Positive vs Negative Gearing: What It Is & Why It Matters

11 November 2020

Negative gearing is a term that’s often in the media, but you don’t hear about positive gearing as much. Both are popular investment property strategies and it’s important to understand the difference between the two. 

What is positive gearing? 

Gearing in the investment property context means taking out a loan to buy a property that you rent out to tenants. Positive gearing means that the tenant income from the property exceeds all of its associated expenses (excluding the initial amount to buy the property). In other words, you make ongoing profitable income from the property. 

 

 

Examples of investment property expenses include:

  • council rates.
  • body corporate fees (if you buy a unit or townhouse).
  • insurance.
  • repair and maintenance costs.
  • the cost of advertising for tenants.
  • land tax.
  • borrowing expenses (loan interest and fees).
  • property manager fees. 

How does positive gearing work?

When you buy a positively geared investment property, you can use the surplus income you generate to help you make your loan repayments. This can also help you to afford a higher value property.

Tenant income that you earn from an investment property is taxable, so it must be included in your annual income tax return. However, you can deduct investment property expenses from your tenant income to reduce the amount of tax you need to pay. This is a key difference between investment properties and owner-occupied properties. You can’t deduct any property expenses on your tax return for owner occupied properties.

The pros of positive gearing 

The major benefits of positive gearing include:

  • providing you with more income.
  • being a less risky investment strategy than negative gearing because you will have more tenant income available to help you make your loan repayments. 

The cons of positive gearing 

With any investment property, there is always a degree of risk. For example:

  • the market rental value may not be enough to cover your loan repayments.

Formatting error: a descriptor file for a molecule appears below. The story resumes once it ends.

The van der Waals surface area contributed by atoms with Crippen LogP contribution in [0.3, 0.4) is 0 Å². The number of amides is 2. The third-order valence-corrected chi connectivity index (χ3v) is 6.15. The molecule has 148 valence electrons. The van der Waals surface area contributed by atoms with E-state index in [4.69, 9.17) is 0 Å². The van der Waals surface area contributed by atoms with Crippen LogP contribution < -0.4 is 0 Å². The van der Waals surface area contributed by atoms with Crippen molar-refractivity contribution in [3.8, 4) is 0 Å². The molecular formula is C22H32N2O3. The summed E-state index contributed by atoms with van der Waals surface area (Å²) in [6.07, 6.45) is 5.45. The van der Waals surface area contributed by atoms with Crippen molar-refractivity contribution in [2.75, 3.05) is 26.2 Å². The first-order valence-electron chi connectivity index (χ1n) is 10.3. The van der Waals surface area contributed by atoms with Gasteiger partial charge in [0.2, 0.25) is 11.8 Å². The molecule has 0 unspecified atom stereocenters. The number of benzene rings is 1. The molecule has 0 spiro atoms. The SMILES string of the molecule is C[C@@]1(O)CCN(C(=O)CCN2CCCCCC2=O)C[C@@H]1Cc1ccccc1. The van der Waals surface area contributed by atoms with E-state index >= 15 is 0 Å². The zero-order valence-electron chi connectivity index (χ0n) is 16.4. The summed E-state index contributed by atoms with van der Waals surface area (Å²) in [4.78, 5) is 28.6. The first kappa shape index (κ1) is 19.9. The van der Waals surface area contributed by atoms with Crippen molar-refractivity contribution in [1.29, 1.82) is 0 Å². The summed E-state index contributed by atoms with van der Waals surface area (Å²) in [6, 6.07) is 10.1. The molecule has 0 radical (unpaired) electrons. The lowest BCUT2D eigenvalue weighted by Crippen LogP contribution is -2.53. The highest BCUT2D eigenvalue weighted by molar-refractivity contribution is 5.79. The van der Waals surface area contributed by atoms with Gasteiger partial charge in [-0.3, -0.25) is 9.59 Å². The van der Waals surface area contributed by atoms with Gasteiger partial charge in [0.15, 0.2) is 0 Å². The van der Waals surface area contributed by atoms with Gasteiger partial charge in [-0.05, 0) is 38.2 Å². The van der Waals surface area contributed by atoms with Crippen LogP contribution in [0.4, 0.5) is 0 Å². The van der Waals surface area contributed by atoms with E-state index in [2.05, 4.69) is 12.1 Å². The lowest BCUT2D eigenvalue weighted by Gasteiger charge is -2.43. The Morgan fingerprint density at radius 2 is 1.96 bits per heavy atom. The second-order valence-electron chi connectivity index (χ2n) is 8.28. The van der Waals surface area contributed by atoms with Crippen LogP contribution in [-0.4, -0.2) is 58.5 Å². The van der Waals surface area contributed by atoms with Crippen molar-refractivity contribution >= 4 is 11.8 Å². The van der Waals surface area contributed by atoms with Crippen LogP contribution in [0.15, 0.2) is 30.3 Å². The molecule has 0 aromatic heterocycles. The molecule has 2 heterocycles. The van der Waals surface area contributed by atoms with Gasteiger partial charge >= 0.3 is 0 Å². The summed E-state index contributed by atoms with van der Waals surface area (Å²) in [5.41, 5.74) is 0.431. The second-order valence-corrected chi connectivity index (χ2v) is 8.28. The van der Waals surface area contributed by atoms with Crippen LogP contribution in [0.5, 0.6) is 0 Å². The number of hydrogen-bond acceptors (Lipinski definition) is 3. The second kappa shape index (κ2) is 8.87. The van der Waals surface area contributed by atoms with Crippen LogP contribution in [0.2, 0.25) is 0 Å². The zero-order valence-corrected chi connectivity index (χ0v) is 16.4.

• you will pay more tax with a positive gearing strategy than you will if you use a negative gearing strategy.
  • there is always a risk that the value of an investment property could fall over time. 

What is negative gearing? 

Negative gearing is the opposite of positive gearing. It means that the expenses associated with your investment property exceed your tenant income. Many Australians have used negative gearing to build investment portfolios containing multiple properties to secure their financial future. 

How does negative gearing work?

If you use negative gearing as an investment property strategy, it’s important that you have enough cash flow to be able to make your loan repayments. While you will be able to use some of your tenant income to help you with your loan repayments, you will also need to use income from other sources. 

The pros of negative gearing 

While on the surface negative gearing may appear to be a counterintuitive investment strategy (because you are technically making a loss), it can provide you with benefits, including:

  • lowering your tax bill (because you’re making a loss on the investment property).
  • your loss being offset by the increase in the investment property’s value over time. Australian property prices have a long-term record of growth, even if there are periods when prices stagnate or even decline. You should take a long-term view of property investment to ride out any market downturns. 

The cons of negative gearing 

  • Negative gearing is a more risky strategy than positive gearing. 
  • Your tenant income will be less than your property expenses, so you’ll need to have other income sources to ensure you can make your loan repayments. 

The importance of investment property location 

There’s an old saying that the three most important factors in real estate are ‘location, location and location’. It’s especially true for investment properties. Buying an investment property in a good location can be a great way to build your long-term wealth. You’ll be more likely to attract good tenants who will pay their rent on time and look after your property. Properties in good locations are also more likely to grow in value over time. 

Good investment property locations tend to have the following characteristics:

  • relatively close to the city.
  • good shopping, school, entertainment and public transport facilities.
  • a good reputation (e.g. low crime and unemployment levels).

All of these factors tend to increase tenant demand. 

How We Can Help 

At Now Living Realty, we can help you to find an investment property in a good location. We have properties available all over the Perth metropolitan area, and we’ll take the time to understand your needs.   

Contact us today to find out more!